One of the things UX/product designers do is predict the way people will use things. It helps us prevent errors and usability problems. It’s one of the core skills of a good designer, and one of the problems we must solve first; before we decide what it looks like, or how it will make you feel. I mean…unless you’re a bad designer. Then you design things for how they will look in the pages of your favorite design magazine (if those are still even a thing), or to placate your most opinionated stakeholder. I guess it depends on whose validation you crave the most.
Anyway. I digress.
We should be designing things based on how we expect they will be used. It seems simple enough, but it’s this very basic idea at which we fail again and again, especially when we design online systems. We consistently fail to predict, and design for, people using the systems we design inappropriately.
It occurred to me this morning, as I was reading yet another exposé detailing Facebook putting its thumb on the scale in order to avoid receiving criticism from right-wing media pundits while listening to a podcast wax comically about the nudity police on Instagram; that this failure is not a failure of design to predict the behavior, but a failure to accurately calibrate the idea of “appropriate.”
Or, said another way; the problem is not that we can’t predict the behavior and design for it, it’s that we don’t agree that the behavior is inappropriate.
In this example, we seem to all be aligned on the idea that online services that allow children to have accounts and post content should not allow nudity, but we’re not aligned on whether or not we should allow that same platform to be used to spread hate speech, organize domestic terrorism, or manipulate people’s emotional health.
When you think about it, especially considering the problems that a platform chooses to fix, versus the ones it chooses to fix (or fix poorly); what they are really telling you is which uses of their platform are appropriate or inappropriate. Or, at least they’re telling you which behaviors they’ve decided aren’t deal-breakers because they’re important to their most opinionated stakeholders.
There is an almost certainly apocryphal proverb that goes something like, “If you want to go quickly, go alone. If you want to go far, go together,” and I think of it often when trying to take on large/complex projects, because I see this thinking get a lot of teams in trouble.
One of the things we have to do when we, as designers, take on large projects is integrate complex sets of requirements; but that’s really hard to do with the “two-pizza teams” favored by adherents of this particular folk wisdom. Those teams are designed for speed, because (let’s face it) speed is almost always a requirement. That isn’t a bad thing. The longer a project goes on, the more likely it is to fail or get cancelled. Speed is a determining factor for most projects. The fault lies not in prioritizing speed, but perceiving it as a binary, and as a constant.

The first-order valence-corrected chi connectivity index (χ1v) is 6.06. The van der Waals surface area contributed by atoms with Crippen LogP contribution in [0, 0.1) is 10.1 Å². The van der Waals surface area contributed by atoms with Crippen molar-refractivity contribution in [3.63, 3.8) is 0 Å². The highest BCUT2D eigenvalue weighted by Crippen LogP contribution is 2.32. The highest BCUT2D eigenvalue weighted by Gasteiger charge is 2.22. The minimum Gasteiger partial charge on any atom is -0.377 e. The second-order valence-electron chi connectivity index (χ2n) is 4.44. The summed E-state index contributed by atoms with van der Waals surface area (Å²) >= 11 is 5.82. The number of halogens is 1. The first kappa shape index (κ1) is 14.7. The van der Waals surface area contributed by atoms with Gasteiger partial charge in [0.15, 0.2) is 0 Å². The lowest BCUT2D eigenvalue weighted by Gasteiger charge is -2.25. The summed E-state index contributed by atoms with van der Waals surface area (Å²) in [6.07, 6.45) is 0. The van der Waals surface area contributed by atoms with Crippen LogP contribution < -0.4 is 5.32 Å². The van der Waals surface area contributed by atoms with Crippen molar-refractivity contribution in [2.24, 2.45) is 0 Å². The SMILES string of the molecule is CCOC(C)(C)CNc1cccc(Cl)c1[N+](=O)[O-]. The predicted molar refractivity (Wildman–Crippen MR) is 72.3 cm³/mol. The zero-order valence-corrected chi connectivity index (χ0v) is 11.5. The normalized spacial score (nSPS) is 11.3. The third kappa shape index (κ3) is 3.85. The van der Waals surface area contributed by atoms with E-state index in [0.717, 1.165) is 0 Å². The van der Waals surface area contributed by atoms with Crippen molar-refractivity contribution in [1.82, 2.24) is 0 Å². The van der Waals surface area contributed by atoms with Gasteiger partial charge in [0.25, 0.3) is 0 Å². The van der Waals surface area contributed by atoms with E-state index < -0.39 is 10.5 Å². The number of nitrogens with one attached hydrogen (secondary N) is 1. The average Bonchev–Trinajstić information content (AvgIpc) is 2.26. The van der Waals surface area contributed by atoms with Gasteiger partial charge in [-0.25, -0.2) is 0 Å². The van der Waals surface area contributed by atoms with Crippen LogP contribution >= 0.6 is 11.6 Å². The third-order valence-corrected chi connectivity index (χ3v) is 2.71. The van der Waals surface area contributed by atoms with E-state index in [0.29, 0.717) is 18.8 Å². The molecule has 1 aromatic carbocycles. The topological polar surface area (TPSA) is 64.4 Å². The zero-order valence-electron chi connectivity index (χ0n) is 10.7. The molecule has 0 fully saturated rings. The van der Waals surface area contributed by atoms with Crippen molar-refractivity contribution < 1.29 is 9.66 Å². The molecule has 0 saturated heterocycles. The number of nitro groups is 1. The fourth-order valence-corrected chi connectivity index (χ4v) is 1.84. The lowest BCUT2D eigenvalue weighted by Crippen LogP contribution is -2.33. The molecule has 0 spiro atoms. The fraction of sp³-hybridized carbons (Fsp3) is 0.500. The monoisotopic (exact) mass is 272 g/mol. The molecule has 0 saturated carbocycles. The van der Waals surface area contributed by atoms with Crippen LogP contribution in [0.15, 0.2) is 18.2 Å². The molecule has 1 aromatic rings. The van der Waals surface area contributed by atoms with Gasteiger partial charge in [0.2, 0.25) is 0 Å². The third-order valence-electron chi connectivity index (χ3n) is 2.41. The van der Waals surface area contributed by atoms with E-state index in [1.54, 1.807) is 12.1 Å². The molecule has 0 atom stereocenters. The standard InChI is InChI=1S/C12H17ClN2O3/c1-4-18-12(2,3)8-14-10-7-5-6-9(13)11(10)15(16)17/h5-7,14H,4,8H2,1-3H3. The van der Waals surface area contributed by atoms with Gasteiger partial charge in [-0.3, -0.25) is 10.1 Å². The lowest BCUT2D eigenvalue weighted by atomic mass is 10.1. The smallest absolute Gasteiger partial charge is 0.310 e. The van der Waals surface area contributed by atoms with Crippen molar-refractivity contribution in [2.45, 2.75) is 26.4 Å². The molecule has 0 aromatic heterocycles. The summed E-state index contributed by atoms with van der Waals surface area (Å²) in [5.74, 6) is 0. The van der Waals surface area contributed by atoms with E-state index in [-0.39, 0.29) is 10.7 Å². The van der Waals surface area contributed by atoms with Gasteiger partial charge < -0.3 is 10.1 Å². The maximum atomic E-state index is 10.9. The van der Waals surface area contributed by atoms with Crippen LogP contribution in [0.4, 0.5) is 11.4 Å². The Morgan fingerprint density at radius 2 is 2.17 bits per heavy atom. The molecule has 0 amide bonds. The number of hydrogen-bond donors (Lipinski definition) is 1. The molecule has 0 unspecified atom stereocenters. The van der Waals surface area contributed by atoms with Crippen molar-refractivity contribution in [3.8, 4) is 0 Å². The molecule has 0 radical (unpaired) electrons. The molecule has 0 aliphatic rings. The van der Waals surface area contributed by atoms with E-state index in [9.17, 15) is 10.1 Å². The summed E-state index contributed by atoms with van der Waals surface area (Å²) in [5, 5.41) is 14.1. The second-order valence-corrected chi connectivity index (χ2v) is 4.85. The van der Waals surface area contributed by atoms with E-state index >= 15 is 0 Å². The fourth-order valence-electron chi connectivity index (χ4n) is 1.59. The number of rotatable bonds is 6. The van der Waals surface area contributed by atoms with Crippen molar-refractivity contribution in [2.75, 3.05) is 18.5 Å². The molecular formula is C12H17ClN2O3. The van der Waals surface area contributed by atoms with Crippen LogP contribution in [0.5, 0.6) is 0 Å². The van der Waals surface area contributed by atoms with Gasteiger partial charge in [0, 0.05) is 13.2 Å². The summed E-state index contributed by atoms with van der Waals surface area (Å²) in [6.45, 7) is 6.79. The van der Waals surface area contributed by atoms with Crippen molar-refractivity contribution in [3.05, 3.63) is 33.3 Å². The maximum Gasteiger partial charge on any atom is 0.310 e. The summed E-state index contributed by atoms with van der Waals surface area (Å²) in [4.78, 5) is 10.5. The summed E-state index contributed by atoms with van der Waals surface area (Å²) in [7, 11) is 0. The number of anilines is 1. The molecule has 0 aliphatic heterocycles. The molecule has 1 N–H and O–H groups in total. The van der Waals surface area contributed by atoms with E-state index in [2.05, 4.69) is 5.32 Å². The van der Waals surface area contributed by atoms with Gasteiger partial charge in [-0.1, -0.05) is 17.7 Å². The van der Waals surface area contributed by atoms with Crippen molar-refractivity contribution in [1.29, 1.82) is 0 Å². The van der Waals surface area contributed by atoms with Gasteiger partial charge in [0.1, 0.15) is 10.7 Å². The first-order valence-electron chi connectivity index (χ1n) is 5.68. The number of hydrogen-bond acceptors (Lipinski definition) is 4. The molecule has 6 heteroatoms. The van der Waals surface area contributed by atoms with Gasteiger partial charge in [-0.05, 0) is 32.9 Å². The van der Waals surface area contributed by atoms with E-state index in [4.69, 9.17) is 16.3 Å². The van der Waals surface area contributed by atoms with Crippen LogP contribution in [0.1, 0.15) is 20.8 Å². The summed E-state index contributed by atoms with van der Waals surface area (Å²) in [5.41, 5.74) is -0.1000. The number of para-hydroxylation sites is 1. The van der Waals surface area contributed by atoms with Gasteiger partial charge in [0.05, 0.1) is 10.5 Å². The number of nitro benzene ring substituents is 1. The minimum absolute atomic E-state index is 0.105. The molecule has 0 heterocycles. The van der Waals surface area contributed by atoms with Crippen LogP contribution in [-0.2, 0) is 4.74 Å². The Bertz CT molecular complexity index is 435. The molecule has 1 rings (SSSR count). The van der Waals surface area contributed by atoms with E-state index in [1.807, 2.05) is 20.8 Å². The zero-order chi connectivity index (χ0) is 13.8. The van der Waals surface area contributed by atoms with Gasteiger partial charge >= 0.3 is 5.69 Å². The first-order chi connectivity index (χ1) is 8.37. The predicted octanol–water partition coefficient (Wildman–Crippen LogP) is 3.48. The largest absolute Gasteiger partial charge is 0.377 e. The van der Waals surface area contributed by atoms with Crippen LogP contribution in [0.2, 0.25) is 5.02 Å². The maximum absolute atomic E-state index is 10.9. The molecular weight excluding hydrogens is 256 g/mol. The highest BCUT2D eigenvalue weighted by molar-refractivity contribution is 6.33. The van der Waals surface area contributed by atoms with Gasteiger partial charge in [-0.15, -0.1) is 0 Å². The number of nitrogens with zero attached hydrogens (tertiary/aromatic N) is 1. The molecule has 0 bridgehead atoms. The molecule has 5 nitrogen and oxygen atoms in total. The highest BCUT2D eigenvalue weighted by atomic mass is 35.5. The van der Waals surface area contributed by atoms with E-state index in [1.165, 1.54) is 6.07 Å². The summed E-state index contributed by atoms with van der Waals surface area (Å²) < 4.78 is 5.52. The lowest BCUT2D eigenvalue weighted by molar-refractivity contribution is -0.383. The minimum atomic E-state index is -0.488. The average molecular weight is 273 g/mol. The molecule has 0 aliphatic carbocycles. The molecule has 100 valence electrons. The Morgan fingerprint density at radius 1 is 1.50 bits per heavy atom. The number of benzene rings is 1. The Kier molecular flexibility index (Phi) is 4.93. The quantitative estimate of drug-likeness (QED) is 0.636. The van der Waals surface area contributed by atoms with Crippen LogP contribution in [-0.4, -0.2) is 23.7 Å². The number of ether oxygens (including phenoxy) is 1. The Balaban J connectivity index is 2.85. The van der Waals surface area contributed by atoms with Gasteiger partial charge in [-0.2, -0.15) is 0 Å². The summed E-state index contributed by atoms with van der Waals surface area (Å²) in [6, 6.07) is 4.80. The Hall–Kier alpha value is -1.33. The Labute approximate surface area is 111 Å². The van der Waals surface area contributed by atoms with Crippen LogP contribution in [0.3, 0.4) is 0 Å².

So, what do you do when you need to go quickly and go far?
I propose you oscillate between going together, and going it alone. Or, to keep things in the realm of apocryphal proverbs, you oscillate between Two-Pizza Teams and It Takes a Village. Recognize that there are times to go fast, skimming the surface and plowing through (or skipping off) surface-level disruptions; and times to slow down, sink in, and roll with the waves a bit. I know. My metaphors are all over the place.
This requires that you spend your time building a coalition of people who trust you and understand that there will be times that you will need their attention, and times when you don’t. There will be times when it seems like you’re ignoring them, and times where you will be joined at the hip. There will be times when you are asking them to weigh-in, and times when you are asking them to butt-out.
It takes an enormous amount of trust to get that last part to be okay; but that’s what it takes to do the big stuff quickly and well.
This, for what it’s worth, is why I end up being a proponent of facilitated collaboration methodologies like Design Thinking. At the points where you need to get input from that coalition, a well-designed workshop (or series) is a great way to get what you need from those people, while setting the ground-rules for asking them to get out of the boat so you can start going fast again.